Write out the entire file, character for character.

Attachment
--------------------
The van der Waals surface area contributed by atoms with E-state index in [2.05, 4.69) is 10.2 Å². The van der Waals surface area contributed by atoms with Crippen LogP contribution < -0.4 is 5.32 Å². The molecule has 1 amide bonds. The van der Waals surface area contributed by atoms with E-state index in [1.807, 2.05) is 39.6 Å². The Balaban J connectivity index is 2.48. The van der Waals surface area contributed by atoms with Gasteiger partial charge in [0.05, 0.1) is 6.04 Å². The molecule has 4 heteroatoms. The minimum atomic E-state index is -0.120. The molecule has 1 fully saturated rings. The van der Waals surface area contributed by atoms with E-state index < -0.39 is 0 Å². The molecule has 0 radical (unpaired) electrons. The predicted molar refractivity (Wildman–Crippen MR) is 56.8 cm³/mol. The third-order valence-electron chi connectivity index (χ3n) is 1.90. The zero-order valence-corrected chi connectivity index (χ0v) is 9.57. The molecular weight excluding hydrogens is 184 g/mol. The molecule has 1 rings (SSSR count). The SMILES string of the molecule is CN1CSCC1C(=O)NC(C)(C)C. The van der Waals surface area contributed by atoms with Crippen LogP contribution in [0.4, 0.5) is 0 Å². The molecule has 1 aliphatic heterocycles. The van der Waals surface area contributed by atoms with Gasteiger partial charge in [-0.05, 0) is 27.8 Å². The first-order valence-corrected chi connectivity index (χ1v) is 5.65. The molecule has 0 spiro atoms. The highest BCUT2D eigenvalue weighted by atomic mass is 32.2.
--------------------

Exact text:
The van der Waals surface area contributed by atoms with E-state index in [2.05, 4.69) is 10.2 Å². The van der Waals surface area contributed by atoms with Crippen LogP contribution < -0.4 is 5.32 Å². The molecule has 1 amide bonds. The van der Waals surface area contributed by atoms with E-state index in [1.807, 2.05) is 39.6 Å². The Balaban J connectivity index is 2.48. The van der Waals surface area contributed by atoms with Gasteiger partial charge in [0.05, 0.1) is 6.04 Å². The molecule has 4 heteroatoms. The minimum atomic E-state index is -0.120. The molecule has 1 fully saturated rings. The van der Waals surface area contributed by atoms with E-state index < -0.39 is 0 Å². The molecule has 0 radical (unpaired) electrons. The predicted molar refractivity (Wildman–Crippen MR) is 56.8 cm³/mol. The third-order valence-electron chi connectivity index (χ3n) is 1.90. The zero-order valence-corrected chi connectivity index (χ0v) is 9.57. The molecular weight excluding hydrogens is 184 g/mol. The molecule has 1 rings (SSSR count). The SMILES string of the molecule is CN1CSCC1C(=O)NC(C)(C)C. The van der Waals surface area contributed by atoms with Crippen LogP contribution in [0.4, 0.5) is 0 Å². The molecule has 1 aliphatic heterocycles. The van der Waals surface area contributed by atoms with Gasteiger partial charge in [-0.05, 0) is 27.8 Å². The first-order valence-corrected chi connectivity index (χ1v) is 5.65. The molecule has 0 spiro atoms. The highest BCUT2D eigenvalue weighted by atomic mass is 32.2.